Sun Barf

So it’s been a while since I’ve posted.


A month.

So today I’m going to be talking about something as accessible as it is science-y. Solar flares. Otherwise known as…


Solar flares can be pretty serious. If they are Ultraviolet rays or X-rays, they can affect the Earth’s atmosphere, and disrupt radio communications.

A solar flare is a sudden brighting observed over the sun; a giant release of energy. Sort of like…sun barf? Anyways, the flare ejects ions (charged particles), atoms, and electrons through space.

A quick review of ions: An ion is a charged atom, where the number of electrons is not equal to the number of protons and neutrons. This produces a charge (either positive or negative).

Before you can understand solar flares, it helps to know a little about the structure of the sun’s atmosphere  (and since the Sun is a star, this information applies to stars in general).

Photo by Spleete 

See the diagram  here:

Promineces: a prominence is a bright feature of the sun- extending outwards in a loop shape, into the sun’s atmosphere. The sun’s atmosphere consists of very, very, hot ionized gas (also known as plasma), but the prominences are cooler plasma.

Photosphere: this is the part of the sun where the light we see originates. It’s what we’re most familiar with; all the light we see coming from the sun travels from the photosphere.

Corona: a corona is a type of plasma ‘atmosphere’, and it has really really high temperatures. Plasma is just gas, really. Except it’s a special kind of gas- it’s ionized. (Basically, it has charged particles).

Now that you know the basic parts of the sun, we can move on to the cause.

Flares are caused by interaction between  accelerated charged particles, and plasma. (Accelerated particles are just particles that speed up).

The acceleration of particles is key in our understanding of solar flares. There is a physics concept that explains why the particles are accelerating, known as Magnetic Reconnection.

Magnetic reconnection is a process by which the essential structure (topology) of the plasma is rearranged, and the particles accelerate. This hypothesis is supported by evidence; solar flares are much bigger where magnetic fields are stronger. (the particles get faster when the magnetic field gets stronger).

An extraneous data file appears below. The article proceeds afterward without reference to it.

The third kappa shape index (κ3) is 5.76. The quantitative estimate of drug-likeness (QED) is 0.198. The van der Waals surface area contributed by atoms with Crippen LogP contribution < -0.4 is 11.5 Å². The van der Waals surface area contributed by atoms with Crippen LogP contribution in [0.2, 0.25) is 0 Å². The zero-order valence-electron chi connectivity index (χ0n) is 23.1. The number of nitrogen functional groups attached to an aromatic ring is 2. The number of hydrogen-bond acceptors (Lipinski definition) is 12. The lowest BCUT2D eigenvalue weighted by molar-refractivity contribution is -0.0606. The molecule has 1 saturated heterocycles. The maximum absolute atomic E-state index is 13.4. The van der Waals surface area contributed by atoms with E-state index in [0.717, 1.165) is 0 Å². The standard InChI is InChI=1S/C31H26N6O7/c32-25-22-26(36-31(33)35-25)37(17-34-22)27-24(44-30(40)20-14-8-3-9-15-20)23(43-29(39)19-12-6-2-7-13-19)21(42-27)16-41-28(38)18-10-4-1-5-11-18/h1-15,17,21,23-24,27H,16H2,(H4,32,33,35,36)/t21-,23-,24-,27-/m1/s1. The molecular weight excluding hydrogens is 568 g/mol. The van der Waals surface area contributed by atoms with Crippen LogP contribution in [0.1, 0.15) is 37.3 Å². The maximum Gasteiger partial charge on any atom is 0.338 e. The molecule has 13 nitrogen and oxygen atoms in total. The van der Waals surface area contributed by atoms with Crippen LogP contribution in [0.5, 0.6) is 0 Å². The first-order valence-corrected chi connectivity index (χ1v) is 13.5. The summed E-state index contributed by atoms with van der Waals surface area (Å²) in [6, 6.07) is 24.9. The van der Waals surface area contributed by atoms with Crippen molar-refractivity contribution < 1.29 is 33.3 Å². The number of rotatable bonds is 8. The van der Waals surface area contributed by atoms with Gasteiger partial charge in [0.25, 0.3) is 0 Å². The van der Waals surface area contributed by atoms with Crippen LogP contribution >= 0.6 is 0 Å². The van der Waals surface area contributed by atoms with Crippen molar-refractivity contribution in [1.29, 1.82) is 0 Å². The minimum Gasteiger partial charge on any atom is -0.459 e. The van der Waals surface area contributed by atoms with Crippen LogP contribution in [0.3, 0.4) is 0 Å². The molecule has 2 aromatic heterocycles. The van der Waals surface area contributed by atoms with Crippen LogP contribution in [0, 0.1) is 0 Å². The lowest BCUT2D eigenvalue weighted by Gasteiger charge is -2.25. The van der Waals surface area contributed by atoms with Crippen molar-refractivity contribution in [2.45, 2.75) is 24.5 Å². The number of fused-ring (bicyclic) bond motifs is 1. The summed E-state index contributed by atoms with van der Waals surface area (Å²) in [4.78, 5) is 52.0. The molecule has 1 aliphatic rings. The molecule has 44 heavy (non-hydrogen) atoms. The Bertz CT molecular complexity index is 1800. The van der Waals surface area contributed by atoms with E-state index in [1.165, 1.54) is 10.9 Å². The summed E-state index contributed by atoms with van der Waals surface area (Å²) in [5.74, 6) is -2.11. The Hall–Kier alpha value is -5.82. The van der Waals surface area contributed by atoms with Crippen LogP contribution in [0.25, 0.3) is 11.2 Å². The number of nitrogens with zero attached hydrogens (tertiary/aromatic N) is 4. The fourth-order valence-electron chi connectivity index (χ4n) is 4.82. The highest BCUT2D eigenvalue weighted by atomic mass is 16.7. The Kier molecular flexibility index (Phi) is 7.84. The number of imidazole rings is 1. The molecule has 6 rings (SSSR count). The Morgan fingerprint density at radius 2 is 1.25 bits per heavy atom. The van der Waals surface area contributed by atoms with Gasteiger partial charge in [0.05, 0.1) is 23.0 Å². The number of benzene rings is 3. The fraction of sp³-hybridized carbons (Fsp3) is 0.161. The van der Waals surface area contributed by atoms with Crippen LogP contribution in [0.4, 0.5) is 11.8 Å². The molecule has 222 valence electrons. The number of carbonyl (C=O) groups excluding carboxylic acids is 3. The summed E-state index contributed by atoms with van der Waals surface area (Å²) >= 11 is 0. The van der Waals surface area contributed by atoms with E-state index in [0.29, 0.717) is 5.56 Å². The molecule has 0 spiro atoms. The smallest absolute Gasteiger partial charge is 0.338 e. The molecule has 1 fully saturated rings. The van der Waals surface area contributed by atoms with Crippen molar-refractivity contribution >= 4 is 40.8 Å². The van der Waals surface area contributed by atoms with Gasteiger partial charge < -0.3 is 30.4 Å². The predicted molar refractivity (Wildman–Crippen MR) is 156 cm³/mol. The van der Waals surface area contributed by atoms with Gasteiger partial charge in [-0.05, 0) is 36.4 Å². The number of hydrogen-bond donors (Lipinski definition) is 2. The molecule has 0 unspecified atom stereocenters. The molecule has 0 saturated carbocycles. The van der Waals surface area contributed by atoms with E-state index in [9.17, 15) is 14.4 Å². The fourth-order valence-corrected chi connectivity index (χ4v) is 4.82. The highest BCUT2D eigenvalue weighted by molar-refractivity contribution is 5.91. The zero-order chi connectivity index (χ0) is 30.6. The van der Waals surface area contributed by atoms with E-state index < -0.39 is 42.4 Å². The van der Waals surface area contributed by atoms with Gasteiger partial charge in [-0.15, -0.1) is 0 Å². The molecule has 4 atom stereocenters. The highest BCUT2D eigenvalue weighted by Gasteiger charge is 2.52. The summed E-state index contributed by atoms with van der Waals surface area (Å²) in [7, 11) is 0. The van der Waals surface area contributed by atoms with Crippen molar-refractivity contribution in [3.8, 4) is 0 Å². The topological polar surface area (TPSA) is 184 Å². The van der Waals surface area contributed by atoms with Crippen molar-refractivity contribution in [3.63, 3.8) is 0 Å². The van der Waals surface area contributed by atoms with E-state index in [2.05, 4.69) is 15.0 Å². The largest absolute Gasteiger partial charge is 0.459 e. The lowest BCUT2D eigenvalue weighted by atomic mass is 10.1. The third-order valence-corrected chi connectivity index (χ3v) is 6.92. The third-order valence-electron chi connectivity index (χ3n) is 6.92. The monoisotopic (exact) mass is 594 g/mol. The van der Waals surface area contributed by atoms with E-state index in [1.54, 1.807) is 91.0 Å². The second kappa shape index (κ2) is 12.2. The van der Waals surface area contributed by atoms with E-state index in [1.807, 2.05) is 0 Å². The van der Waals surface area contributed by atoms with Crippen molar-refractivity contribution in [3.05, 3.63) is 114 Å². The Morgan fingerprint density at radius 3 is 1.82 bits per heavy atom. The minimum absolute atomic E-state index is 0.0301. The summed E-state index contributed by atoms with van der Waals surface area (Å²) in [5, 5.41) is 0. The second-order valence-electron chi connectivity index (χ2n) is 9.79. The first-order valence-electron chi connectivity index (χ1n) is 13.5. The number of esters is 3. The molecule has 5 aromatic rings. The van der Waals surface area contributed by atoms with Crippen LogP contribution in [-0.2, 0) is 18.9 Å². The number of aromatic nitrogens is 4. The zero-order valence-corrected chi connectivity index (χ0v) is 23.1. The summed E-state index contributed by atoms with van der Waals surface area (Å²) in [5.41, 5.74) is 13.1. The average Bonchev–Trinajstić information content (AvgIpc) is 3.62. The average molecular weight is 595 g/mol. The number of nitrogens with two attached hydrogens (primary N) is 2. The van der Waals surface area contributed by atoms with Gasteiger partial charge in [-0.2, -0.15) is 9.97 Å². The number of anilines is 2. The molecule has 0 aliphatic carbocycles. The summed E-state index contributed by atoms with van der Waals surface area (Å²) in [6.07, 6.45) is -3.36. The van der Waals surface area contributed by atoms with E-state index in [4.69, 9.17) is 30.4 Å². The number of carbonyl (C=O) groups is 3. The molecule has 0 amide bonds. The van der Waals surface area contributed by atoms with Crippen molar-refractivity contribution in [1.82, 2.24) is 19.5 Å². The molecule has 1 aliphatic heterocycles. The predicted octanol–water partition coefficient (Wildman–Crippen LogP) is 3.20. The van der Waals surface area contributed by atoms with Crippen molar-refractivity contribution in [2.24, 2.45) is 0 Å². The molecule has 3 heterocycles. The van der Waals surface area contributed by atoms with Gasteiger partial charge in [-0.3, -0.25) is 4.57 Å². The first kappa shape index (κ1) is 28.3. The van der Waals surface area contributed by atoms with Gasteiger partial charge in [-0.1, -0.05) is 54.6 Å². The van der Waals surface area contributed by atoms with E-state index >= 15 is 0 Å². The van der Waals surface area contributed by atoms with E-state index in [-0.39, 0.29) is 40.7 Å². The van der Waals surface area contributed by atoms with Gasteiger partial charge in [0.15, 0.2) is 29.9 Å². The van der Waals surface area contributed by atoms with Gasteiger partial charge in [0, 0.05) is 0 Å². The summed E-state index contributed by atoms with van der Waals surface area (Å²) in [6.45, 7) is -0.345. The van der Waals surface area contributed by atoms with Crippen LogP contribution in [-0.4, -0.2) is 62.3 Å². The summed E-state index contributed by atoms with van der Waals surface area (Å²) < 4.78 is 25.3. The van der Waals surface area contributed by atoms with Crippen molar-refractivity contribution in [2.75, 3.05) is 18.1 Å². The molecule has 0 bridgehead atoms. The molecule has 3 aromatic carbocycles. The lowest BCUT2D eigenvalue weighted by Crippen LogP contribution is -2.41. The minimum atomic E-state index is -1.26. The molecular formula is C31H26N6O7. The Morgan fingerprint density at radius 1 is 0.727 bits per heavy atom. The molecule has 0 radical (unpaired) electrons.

Solar flares come in 11 year cycles, and are categorized in classes: A, B, C, M, and X. (Where A is the smallest, and X is the biggest).

Fun facts: 

The first solar flare was observed by a man named Richard Carrington in 1859. Considering the low level of technology back then, it was pretty cool.

During WWII, on February 25th and 26th 1942, British radio operators encountered solar emission radiation first hand.


A lot of technology has been invested in trying to detect solar flares. The two we use now are sattelites named ACE and SOHO. Both have their upsides and downsides.

ACE stands for the Advanced Composition Explorer, and it is stationed at a place in space called the Lagrange 1 point. Essentially, the Lagrange point is the space where any object being acted on by gravity can be relatively motionless.

This means that ACE is always looking at the sun, and not orbiting it, so it always sees the solar flares heading towards Earth’s atmosphere.

SOHO stands for the Solar and Heliospheric Observatory. It was launched in 1995 to study the sun, and was a mutual project between the European Space Agency and NASA. The sattelite SOHO constantly carries 220 kbit/s of a data stream composed of photographs back down to earth.

So that’s my post for today! It’s short, and an easy read, but I hope you learned something or found it interesting. I promise next time I’ll have a long story ready. If you have any comments or questions, you know the drill. Post a comment, and I’ll get back to it ASAP.’

If you want to know more about solar flares, go

–Physicsgirl01 (Pia Sen)


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